Non-toxic algal bloom responsible for ‘green tide’ phenomenon

By Conrad Prabhu — MUSCAT: Feb 25 – Sightings of discoloured swathes of seawater along parts of Muscat’s coastline line last week have been attributed to an outbreak of a non-toxic species of algal bloom that is quite common around this time of year. The species in question is Noctiluca Scintillans, a large, green dinoflagellate phytoplankton that is common in the waters of the Arabian Sea, according to a marine biologist of Sultan Qaboos University (SQU). “Satellite images appear to show a fairly widespread outbreak of this algal bloom along the Sea of Oman and the wider Arabian Sea,” the expert said. “Outbreaks occur when environmental conditions in these waters, coupled with nutrient levels, reach optimum levels,” he added in comments to Observer.
Last week, swimmers and beach strollers stumbled upon waves of green-hued seawater lapping on Muscat’s shores, notably at Bausher and Qurum.  While some, unfazed by this discolouration, enjoyed a dip in these waters, others kept a safe distance. However, this ‘green tide’ phenomenon appears to have receded by the weekend.
Noctiluca Scintillans do not typically fall in the category of Harmful Algal Blooms (HAB) because they do not release toxic chemicals of the kind associated with their peers, notably cyanobacteria (blue green algae), raphidophycean algean, and so on.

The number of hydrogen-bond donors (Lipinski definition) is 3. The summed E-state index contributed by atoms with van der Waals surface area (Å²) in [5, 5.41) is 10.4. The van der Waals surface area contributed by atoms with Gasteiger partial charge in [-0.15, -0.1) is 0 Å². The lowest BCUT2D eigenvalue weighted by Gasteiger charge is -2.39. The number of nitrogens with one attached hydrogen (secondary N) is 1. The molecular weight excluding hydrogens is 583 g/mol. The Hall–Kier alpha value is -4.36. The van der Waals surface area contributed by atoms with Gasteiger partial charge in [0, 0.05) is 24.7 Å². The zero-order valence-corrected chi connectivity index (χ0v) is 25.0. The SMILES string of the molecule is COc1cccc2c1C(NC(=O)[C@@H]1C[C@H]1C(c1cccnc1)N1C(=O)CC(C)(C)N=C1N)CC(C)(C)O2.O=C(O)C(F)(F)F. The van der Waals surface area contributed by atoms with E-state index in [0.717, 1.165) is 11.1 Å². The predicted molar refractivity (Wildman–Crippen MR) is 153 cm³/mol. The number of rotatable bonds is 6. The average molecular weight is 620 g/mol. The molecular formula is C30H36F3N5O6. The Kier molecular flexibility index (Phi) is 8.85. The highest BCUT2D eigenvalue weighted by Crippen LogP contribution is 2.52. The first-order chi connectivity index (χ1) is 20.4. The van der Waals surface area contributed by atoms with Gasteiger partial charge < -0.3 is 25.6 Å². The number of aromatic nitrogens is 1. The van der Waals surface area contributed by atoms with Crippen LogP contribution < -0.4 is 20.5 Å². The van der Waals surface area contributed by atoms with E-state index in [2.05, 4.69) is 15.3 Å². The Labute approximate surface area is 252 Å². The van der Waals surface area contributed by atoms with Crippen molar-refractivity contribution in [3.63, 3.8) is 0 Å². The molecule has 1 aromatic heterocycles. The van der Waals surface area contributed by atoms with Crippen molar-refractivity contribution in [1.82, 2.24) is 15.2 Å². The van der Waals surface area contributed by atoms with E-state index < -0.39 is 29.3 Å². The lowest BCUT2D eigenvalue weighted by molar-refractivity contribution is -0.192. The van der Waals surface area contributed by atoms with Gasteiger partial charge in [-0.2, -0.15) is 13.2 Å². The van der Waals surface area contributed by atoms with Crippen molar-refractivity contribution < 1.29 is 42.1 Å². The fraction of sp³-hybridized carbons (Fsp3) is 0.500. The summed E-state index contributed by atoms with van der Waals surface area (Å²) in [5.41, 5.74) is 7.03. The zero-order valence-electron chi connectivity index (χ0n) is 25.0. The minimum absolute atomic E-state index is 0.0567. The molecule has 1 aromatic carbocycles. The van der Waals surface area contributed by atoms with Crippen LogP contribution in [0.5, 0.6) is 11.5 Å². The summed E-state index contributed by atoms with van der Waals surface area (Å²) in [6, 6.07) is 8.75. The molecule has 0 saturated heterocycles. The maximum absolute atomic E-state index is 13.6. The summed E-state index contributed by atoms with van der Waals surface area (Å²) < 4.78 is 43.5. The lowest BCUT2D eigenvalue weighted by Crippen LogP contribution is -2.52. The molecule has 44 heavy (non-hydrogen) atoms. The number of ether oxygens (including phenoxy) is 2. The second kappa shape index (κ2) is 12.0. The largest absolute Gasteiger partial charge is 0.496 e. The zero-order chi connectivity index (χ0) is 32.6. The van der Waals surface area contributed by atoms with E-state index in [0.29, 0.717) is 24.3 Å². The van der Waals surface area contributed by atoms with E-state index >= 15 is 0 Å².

These chemicals are harmful primarily to fish and other aquatic animals, resulting in fish kills, and so on.  However, the consequences for human health are not of a serious nature, save for skin allergies, irritation and discomfort.
But, according to the SQU marine biologist, even the non-toxic Noctiluca Scintillans species blamed for last week’s algal outbreak can be source of concern in cirtain circumstances.  “It all depends on their abundance, the presence of other species in the same water, and if the swimmers have existing health issues. So it’s prudent to take precautions at all times,” he said.
Algal blooms are not new to Oman. According to marine scientists, the Sea of Oman hosts a variety of indigenous species of marine algae that see a sudden explosion in their populations when conditions are conducive for such growth.
Such blooms have long been a natural occurrence along the coasts of the Sea of Oman, Arabian Gulf and the Arabian Sea.
However, with the proliferation of seawater desalination projects all along the coastline, algal blooms pose a significant threat to the safe operation of these plants.
Harmful algal blooms (HABs) are known to cause significant operational difficulties in the form of increase membrane fouling, higher chemical consumption rates, and so on.